The computing model is given by Quil . Section III-F talks about exactly this idea of "measurement-for-effect". You can use measurement in Quil as a way to project into a state that you want. (You can even use a conditional instruction to get feedback and flip it with an X if it measures into an undesired state.)
That's my doing.
When we started thinking about quantum programming languages, we didn't know what they should look like. Experimenting with different languages efficiently requires a language that makes language-building easy. I find that there are two classes of languages that provide that: Lisp-likes with metaprogramming and ML-likes with a good type system including algebraic data types.
Quil , our quantum instruction language, came out of language experimentation in Lisp. In fact, the Quil code:used to look like this:
H 0 CNOT 0 1 MEASURE 0 This was a no-hassle way to play around without thinking about how to wrangle lex and yacc with shift/shift and shift/reduce issues. If you've ever used them, it takes a while to get what you want, and integrate it into a product you're trying to create.
((H 0) (CNOT 0 1) (MEASURE 0 (ADDRESS 0)))
In addition to the need to construct languages, we also needed to simulate/interpret the language. Simulating the evolution of a quantum state is very expensive (which is why we are building quantum computers!), and is usually relegated to some closer-to-metal language like C.
Unfortunately, in C, high-speed numerical code (that is also blazing fast) is very difficult to experiment with, extend, maintain, etc.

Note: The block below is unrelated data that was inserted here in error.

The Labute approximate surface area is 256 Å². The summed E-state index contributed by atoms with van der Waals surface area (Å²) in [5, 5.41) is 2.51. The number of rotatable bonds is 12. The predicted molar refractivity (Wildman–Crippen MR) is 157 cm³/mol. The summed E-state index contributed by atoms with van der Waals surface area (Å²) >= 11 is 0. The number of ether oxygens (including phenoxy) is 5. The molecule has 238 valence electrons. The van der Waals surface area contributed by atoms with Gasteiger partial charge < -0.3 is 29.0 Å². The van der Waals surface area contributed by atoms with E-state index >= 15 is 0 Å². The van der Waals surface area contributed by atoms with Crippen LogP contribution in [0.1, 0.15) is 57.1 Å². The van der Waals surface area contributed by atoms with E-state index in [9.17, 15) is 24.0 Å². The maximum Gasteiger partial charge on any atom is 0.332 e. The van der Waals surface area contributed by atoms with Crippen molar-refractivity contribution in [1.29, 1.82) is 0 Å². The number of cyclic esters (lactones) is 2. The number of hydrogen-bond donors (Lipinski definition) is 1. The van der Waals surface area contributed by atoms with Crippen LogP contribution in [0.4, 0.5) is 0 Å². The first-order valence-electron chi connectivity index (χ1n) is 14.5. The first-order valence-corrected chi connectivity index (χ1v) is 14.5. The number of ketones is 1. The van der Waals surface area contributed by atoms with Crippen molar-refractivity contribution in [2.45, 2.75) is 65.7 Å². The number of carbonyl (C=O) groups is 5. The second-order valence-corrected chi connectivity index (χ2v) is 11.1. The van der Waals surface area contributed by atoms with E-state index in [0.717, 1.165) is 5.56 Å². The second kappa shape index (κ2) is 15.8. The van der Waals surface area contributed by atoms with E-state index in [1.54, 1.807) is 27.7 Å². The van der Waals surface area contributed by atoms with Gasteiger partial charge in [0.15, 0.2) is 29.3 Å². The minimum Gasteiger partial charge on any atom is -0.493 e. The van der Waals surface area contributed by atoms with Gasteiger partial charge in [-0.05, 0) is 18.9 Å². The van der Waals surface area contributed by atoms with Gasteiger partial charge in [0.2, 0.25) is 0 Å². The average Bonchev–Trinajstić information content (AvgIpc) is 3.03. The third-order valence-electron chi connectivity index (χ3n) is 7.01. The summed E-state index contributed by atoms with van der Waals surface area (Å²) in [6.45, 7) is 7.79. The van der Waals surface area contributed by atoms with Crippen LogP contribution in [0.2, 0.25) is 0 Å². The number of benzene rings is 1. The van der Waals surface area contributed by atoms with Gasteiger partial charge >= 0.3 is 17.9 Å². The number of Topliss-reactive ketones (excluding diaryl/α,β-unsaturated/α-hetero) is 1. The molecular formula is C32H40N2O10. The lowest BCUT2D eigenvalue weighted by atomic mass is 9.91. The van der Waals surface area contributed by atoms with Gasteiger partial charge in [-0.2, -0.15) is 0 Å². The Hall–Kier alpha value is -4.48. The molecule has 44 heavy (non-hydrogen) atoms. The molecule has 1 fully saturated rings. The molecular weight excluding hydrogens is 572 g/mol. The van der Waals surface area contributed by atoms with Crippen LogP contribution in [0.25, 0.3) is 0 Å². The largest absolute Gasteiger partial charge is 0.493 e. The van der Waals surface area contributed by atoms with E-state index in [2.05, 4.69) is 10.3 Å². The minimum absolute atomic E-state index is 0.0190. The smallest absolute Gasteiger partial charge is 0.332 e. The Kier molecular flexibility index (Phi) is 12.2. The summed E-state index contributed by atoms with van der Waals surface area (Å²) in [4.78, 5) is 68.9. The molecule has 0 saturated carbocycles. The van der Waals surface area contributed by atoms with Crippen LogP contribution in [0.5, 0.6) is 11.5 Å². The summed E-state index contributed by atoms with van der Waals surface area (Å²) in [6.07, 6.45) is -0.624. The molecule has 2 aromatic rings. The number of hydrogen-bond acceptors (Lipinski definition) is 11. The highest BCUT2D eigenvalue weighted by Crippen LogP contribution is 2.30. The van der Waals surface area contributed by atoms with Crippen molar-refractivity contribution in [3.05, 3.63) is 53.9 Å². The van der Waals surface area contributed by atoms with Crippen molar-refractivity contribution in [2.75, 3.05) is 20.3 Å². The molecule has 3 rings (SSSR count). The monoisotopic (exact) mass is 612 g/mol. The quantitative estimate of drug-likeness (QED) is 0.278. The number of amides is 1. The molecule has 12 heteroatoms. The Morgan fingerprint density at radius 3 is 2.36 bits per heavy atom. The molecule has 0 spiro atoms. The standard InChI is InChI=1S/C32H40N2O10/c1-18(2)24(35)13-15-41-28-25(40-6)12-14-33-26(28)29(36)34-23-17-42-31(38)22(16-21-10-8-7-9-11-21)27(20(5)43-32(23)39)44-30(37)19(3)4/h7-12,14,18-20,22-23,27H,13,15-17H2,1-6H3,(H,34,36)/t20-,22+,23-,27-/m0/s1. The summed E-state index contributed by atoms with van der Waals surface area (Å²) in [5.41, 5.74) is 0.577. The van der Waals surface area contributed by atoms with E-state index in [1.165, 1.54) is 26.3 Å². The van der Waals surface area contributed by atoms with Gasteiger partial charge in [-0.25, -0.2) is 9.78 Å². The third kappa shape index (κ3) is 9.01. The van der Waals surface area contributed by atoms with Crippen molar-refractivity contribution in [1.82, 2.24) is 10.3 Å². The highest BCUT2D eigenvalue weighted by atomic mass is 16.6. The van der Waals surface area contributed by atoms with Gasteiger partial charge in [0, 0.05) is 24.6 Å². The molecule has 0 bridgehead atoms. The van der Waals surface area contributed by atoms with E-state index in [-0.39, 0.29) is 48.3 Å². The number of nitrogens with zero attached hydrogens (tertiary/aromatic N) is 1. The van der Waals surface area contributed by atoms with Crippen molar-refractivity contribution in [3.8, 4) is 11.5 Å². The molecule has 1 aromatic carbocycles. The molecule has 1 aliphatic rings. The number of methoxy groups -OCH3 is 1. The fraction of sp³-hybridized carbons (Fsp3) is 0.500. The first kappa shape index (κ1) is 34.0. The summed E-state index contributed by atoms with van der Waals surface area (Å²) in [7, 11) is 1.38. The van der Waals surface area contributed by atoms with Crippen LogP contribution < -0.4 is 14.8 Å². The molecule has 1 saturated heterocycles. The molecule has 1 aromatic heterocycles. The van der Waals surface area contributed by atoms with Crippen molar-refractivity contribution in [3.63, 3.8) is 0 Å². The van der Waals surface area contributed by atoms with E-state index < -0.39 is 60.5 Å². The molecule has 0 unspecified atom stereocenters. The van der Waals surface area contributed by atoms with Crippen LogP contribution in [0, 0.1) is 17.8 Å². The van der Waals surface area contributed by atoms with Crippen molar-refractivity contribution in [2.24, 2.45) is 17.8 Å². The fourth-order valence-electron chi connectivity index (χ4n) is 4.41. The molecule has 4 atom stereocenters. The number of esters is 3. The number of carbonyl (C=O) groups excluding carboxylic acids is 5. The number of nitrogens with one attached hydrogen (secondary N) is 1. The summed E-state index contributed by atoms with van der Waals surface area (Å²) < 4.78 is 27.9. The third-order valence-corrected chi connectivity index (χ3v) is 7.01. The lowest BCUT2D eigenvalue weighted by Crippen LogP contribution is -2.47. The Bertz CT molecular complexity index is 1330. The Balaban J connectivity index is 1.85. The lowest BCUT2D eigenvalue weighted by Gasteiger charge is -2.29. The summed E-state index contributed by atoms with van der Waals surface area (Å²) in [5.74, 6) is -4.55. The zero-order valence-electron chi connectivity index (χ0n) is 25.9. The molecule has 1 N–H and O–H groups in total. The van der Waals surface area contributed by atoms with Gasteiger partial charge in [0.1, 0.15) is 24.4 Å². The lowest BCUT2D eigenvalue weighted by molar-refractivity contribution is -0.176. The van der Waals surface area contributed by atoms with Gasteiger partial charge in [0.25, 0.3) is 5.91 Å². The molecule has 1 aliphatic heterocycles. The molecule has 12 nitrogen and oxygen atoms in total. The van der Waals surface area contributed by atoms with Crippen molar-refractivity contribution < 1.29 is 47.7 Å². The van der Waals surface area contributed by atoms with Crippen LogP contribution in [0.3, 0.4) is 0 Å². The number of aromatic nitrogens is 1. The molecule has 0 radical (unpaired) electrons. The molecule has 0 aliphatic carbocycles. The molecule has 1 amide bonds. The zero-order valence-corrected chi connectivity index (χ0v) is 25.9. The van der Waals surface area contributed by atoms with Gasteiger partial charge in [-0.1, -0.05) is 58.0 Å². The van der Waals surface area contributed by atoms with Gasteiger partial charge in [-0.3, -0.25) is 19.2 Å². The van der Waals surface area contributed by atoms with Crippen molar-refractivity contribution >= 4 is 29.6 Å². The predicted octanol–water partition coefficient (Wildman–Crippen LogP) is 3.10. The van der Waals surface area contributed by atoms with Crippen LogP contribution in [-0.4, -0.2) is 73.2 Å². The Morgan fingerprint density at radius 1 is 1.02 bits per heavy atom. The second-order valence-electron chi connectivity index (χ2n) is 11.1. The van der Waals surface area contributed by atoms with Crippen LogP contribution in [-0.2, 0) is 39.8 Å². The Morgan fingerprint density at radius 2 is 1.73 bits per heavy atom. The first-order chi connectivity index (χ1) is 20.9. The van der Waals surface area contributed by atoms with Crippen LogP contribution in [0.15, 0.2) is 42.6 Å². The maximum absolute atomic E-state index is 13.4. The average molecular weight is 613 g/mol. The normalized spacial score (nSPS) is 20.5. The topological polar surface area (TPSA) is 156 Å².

Fortunately, over the past 30 years, Lisp compilers have become excellent at producing native machine code. With a compiler like SBCL , you can produce code which is very nearly optimal. For example, we have a function to compute the probability from a wavefunction amplitude. Here it is:There's some additional code that follows, but it disappears because this function is also inlined at the call sites.
> (disassemble #'probability) ; disassembly for PROBABILITY ; Size: 90 bytes. Origin: #x22B67F5A ; 5A: F20F104901 MOVSD XMM1, [RCX+1] ; 5F: F20F105109 MOVSD XMM2, [RCX+9] ; 64: F20F59C9 MULSD XMM1, XMM1 ; 68: F20F59D2 MULSD XMM2, XMM2 ; 6C: F20F58D1 ADDSD XMM2, XMM1 ; ...
Writing the QVM and associated compiler in Lisp has allowed us to move fast. The code is compact, extremely robust, and extremely fast.
I could say a lot more about this, but that's the gist of why we thought it was a sensible decision.